9 Reasons Executives Get the Customer Service They Deserve
I joked with a friend recently that we should create a drinking game that requires us to take a shot every time we hear someone use Zappos, Nordstrom, and a handful of others to illustrate companies with legendary customer service. Zappos is so legendary, in fact, that they can charge $6,000 for you to spend three days at their headquarters and learn about how they consistently “Deliver Happiness” to their customers.
As a customer service leader, have you ever heard stories of these legendary companies and thought to yourself, “surely this can’t be that difficult, right?” And you’re probably right. Great customer service isn’t difficult as a one off, but a sustained effort that’s ingrained in the company culture is something entirely different. That sustained effort is what makes these companies the stuff of legends.
A colleague sent me a terrific article from Harvard Business Review titled Executives Get the IT They Deserve. The article discusses how executives often get frustrated when so many consumer applications work flawlessly, but their internal IT is the complete opposite. They fail to take into account the strategy and work that goes into building great technology.
This topic is oh so fitting when we talk about our desire as customer service teams to be great. But alas, so many executives end up getting the customer service they deserve in their organizations. Here are nine reasons why.
1. Fail to cast a customer service vision
Great service starts by defining it. Jeff Toister defines a customer service vision as, “ A statement that clearly defines the type of customer service employees are expected to provide.” Without this clear expectation, you’re leaving great customer service up to interpretation. And trust me, there will be many different interpretations.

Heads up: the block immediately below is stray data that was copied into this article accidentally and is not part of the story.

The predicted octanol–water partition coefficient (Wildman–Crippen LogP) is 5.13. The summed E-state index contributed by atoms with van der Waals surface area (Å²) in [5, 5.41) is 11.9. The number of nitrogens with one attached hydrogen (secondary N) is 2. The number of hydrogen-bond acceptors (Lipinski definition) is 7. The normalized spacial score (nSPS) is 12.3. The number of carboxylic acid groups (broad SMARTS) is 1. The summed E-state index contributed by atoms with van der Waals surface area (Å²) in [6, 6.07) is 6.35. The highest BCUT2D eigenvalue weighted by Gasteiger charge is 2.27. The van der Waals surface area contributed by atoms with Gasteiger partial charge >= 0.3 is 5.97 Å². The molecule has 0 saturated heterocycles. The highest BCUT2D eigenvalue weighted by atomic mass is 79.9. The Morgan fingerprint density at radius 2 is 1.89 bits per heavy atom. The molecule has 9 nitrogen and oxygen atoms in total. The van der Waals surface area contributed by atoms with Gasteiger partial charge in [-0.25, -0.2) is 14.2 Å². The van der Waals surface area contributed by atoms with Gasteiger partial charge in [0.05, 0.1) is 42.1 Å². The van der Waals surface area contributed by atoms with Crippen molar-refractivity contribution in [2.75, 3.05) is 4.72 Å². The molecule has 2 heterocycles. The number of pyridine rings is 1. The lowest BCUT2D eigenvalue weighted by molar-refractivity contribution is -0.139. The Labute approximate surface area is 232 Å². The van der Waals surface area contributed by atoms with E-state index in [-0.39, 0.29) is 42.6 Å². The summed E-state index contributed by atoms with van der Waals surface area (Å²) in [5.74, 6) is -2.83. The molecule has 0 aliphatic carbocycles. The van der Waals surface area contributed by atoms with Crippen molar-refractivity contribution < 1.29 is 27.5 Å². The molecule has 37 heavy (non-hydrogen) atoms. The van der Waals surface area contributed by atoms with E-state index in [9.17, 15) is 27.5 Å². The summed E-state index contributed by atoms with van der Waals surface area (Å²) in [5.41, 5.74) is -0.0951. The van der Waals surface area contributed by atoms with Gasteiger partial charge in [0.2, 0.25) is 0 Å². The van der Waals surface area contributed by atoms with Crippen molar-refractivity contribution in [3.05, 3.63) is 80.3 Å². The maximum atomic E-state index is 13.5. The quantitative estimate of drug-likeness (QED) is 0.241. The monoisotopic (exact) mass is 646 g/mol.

2. Don’t enhance self-service
Do you know how many routine, simple questions are being answered by your support team because customers couldn’t find the answer in your knowledge base? The act of using self-help, not finding an answer, and then contacting support is a high-effort experience and has a direct effect on customer loyalty. Here’s a list of tools that will help you turn your self-help into a viable support channel.
3. Skimp on training
Resist the temptation to rush new agents into production too soon. Customers see right through a poorly trained agent who doesn’t know what they don’t know. Improved self-service and the ability for agents to quickly find answers to their questions can help decrease training time without sacrificing service quality. Here are a some technologies that can help.
4. Don’t focus seriously on tools and integration
I remember once counting out something like twelve steps for my agents to file a support ticket. On top of that they also needed somewhere between seven and ten windows open at any given time to do their job. As I started asking around, I found out that other customer service leaders had the same problem. The more you can consolidate your systems, the easier it is for your agents to access information and support customers. That’s why companies like Salesforce and Zendesk are such a big deal right now.
5. Encourage multitasking